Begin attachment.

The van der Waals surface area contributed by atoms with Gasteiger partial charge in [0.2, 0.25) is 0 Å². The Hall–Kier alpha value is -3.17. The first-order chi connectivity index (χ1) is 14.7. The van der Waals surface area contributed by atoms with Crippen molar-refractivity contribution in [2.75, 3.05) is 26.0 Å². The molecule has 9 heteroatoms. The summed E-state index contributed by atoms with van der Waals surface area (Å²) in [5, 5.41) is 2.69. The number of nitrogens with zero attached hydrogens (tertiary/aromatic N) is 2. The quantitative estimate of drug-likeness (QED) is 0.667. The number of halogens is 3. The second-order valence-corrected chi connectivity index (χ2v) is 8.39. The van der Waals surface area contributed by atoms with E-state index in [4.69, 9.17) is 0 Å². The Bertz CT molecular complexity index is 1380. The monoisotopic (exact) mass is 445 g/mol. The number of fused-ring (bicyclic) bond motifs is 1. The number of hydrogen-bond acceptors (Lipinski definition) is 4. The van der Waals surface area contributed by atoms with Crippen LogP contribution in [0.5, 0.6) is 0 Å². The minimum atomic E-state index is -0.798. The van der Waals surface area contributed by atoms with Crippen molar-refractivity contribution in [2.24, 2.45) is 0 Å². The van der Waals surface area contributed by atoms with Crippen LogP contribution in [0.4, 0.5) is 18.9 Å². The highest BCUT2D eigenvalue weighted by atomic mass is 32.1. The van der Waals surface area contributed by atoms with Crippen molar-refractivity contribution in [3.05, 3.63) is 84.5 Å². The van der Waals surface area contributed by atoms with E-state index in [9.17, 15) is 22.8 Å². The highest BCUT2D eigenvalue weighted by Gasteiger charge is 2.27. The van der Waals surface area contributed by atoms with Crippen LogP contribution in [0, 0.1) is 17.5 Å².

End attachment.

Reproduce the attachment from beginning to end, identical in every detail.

The van der Waals surface area contributed by atoms with Gasteiger partial charge in [0.2, 0.25) is 0 Å². The Hall–Kier alpha value is -3.17. The first-order chi connectivity index (χ1) is 14.7. The van der Waals surface area contributed by atoms with Crippen molar-refractivity contribution in [2.75, 3.05) is 26.0 Å². The molecule has 9 heteroatoms. The summed E-state index contributed by atoms with van der Waals surface area (Å²) in [5, 5.41) is 2.69. The number of nitrogens with zero attached hydrogens (tertiary/aromatic N) is 2. The quantitative estimate of drug-likeness (QED) is 0.667. The number of halogens is 3. The second-order valence-corrected chi connectivity index (χ2v) is 8.39. The van der Waals surface area contributed by atoms with E-state index in [4.69, 9.17) is 0 Å². The Bertz CT molecular complexity index is 1380. The monoisotopic (exact) mass is 445 g/mol. The number of fused-ring (bicyclic) bond motifs is 1. The number of hydrogen-bond acceptors (Lipinski definition) is 4. The van der Waals surface area contributed by atoms with Crippen LogP contribution in [0.5, 0.6) is 0 Å². The minimum atomic E-state index is -0.798. The van der Waals surface area contributed by atoms with Crippen molar-refractivity contribution in [2.24, 2.45) is 0 Å². The van der Waals surface area contributed by atoms with Crippen LogP contribution in [0.4, 0.5) is 18.9 Å². The highest BCUT2D eigenvalue weighted by atomic mass is 32.1. The van der Waals surface area contributed by atoms with Crippen molar-refractivity contribution in [3.05, 3.63) is 84.5 Å². The van der Waals surface area contributed by atoms with E-state index in [9.17, 15) is 22.8 Å². The highest BCUT2D eigenvalue weighted by Gasteiger charge is 2.27. The van der Waals surface area contributed by atoms with Crippen LogP contribution in [0, 0.1) is 17.5 Å².